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jenson

"Intersecting regimes. Lone-parent families and new social risks in the European Union"

Jane Jenson, Professor of Political Science, Université de Montréal

 

When: Tuesday, April 1, 12:30pm

Where: 8108 Social Sciences

Sponsors: The European Union Center of Excellence, the Department of Sociology

 

About the lecture: There is a certain consensus that European societies are characterised by a set of “new social risks,” and lone parenthood is one of them. The redesign of social policies to respond to the new risk structure varies across countries. In this article we argue that non-convergent patterns are the result of the intersection of two dimensions, the welfare regime and the gender regime. The article participates in a move toward multi-dimensional analysis of social policy by documenting that once activation was a priority of the welfare regime, it was often the gender regime and its norms that determined the actual results of the employment and anti-poverty goals. Particularly important for outcomes were the norms and practices around parents’ working hours, and in some cases gaps that widened within gender regimes between the needs of couples or lone-parent families. Four cases are examined: Sweden, the Netherlands, the United Kingdom and France.

 

This lecture is a part of the Politics, Culture and Society Brownbag.

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fleming

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"Building Plant Bodies: People, Trees, and Grafting in Kyrgyzstan's Walnut-Fruit Forest"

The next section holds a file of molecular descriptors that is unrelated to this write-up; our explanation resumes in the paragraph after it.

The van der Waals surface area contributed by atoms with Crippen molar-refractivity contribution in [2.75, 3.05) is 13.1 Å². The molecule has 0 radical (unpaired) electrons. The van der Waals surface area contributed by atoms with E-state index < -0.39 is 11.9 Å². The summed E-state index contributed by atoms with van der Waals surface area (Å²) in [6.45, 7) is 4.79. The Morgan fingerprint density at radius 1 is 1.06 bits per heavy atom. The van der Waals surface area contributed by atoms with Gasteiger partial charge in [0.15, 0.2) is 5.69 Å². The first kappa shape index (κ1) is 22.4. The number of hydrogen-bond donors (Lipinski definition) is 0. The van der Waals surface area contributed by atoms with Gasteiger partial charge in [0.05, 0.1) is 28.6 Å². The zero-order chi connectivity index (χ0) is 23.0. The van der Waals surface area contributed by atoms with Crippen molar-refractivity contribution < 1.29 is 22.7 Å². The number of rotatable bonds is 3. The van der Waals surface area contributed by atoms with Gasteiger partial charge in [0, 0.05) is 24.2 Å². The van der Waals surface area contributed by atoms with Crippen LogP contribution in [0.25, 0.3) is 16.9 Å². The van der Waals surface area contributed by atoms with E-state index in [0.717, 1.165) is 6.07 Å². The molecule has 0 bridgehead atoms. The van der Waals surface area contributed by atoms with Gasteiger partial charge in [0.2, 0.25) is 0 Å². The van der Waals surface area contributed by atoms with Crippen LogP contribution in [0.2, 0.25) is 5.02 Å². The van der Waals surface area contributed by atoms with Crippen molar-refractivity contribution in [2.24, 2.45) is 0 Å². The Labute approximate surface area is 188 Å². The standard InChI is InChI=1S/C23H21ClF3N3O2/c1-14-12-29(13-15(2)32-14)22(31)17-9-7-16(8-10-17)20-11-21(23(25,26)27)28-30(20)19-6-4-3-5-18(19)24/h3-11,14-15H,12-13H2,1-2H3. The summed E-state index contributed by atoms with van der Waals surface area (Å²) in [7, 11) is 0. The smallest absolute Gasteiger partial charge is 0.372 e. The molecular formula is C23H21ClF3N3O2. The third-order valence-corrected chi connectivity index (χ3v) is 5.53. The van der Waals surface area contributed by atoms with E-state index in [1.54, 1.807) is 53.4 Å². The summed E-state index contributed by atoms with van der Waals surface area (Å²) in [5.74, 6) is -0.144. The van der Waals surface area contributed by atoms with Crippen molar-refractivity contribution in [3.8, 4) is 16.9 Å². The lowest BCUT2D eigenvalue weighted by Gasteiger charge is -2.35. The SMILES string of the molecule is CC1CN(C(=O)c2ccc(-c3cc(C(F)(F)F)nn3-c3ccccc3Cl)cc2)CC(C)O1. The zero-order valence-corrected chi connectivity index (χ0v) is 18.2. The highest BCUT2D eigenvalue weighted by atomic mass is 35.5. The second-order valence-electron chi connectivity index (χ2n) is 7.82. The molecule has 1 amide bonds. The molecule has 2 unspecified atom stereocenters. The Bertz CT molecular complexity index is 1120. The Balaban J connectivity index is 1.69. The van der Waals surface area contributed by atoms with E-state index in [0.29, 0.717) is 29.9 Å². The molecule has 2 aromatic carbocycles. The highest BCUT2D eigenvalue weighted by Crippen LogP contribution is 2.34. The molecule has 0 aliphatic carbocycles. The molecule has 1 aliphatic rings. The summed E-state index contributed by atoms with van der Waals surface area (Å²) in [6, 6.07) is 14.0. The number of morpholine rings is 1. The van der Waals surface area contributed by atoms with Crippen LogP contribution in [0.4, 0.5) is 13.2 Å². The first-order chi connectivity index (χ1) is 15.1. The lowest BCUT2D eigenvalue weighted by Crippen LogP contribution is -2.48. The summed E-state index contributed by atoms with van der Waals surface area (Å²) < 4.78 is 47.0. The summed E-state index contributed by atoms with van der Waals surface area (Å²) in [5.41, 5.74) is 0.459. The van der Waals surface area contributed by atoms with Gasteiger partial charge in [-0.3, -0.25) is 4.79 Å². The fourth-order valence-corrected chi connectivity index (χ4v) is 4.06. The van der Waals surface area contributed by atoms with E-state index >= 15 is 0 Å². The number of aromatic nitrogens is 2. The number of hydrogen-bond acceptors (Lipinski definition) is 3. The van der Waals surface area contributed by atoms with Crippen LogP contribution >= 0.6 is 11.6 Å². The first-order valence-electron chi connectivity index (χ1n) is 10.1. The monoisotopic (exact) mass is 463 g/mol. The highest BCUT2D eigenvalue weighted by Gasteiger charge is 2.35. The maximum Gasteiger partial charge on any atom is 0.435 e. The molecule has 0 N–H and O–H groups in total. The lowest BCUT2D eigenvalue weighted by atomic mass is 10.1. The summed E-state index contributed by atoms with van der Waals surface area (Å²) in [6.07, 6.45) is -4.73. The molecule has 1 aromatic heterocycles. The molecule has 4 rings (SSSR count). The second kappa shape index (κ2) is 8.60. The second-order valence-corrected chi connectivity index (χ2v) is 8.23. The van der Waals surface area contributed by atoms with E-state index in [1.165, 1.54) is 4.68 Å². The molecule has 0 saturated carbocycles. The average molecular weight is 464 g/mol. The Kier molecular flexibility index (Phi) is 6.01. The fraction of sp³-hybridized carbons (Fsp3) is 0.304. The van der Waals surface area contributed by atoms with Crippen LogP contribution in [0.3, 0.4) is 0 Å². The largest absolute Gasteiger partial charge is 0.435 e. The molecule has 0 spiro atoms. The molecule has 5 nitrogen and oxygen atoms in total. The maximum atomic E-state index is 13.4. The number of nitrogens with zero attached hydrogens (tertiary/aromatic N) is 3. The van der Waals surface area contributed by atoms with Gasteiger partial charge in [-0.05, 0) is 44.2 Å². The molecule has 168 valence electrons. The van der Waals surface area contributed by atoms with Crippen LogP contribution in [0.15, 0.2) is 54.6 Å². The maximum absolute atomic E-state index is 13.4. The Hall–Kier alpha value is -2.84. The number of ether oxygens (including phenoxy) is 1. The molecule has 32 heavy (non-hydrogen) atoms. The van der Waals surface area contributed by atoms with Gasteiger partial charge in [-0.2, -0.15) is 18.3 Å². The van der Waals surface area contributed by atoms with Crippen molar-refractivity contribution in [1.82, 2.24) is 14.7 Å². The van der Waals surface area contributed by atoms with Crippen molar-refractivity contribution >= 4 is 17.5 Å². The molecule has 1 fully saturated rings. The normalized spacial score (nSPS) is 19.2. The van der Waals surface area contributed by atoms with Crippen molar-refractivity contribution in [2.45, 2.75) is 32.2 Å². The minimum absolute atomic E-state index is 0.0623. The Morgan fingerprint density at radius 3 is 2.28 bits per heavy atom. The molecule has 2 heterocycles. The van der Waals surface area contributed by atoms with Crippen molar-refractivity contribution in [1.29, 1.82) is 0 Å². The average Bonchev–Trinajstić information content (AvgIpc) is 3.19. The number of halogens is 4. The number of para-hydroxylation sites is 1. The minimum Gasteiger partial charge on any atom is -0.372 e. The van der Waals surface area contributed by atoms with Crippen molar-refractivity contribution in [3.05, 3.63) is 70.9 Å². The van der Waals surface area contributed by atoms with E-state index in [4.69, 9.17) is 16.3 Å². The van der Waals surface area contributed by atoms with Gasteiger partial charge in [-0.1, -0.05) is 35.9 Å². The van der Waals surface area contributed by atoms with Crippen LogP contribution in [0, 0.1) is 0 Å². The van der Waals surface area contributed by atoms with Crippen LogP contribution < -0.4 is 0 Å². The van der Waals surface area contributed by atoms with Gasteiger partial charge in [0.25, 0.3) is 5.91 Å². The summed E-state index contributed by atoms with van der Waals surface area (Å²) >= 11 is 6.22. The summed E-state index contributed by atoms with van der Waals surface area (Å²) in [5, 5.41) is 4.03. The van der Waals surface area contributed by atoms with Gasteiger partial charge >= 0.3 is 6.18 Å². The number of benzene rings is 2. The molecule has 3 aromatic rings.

Jake Fleming, PhD Candidate, Department of Geography, University of Wisconsin-Madison

 

When: Thursday, April 3, 4:00pm

Where: 206 Ingraham Hall

Sponsors: The Center for Russia, East Europe, and Central Asia, the Department of Geography, the Department of Forest and Wildlife Ecology, the Department of Horticulture

 

About the Speaker: Jake Fleming is a Ph.D. candidate in the Geography Department at the University of Wisconsin–Madison. His dissertation explores the ways in which the horticultural practice of grafting shapes human-forest relationships in and around southern Kyrgyzstan’s walnut-fruit forest. This project is based on a year of ethnographic fieldwork in Central Asia, and combines theoretical resources from political ecology, posthumanism, geographies of science, and science and technology studies.

 

About the Lecture: The world’s largest walnut-fruit forest, which grows in southern Kyrgyzstan, features wild-growing populations of walnut, apple, pear, plum, apricot, pistachio, and almond. These trees grow in untended profusion in some places, but, through the horticultural practice of grafting, can be transformed into the dependable inhabitants we find in gardens and orchards around the temperate world. Human labor since the 1930s has scattered thousands of grafted trees throughout the forest, where they bear bigger, tastier, more valuable fruit than their ungrafted neighbors. How does the horticultural potential of these trees affect how forest resources are owned and accessed? How does the malleability of their bodies, the greater or lesser extent to which they can be rebuilt, shape their engagement with villagers, scientists, conservationists, and foresters? In this presentation, I’ll address these questions from two directions. First, I’ll examine a Soviet-era program of systematic state-led forest modification through grafting, a program which deployed a particularly Soviet science in the forest, with material consequences. Second, I’ll explore how residents of forest villages use grafting today to redistribute botanical material on the landscape. Based on a year of ethnographic fieldwork in southern Kyrgyzstan, this account illuminates the importance of taking nonhuman materiality seriously in our analyses of politics and power. Together, these vignettes point toward my broader project, which uses the figure of the grafted tree, a collaboration of human and tree dependent on the capacities of each, to develop a posthumanist theorization of property.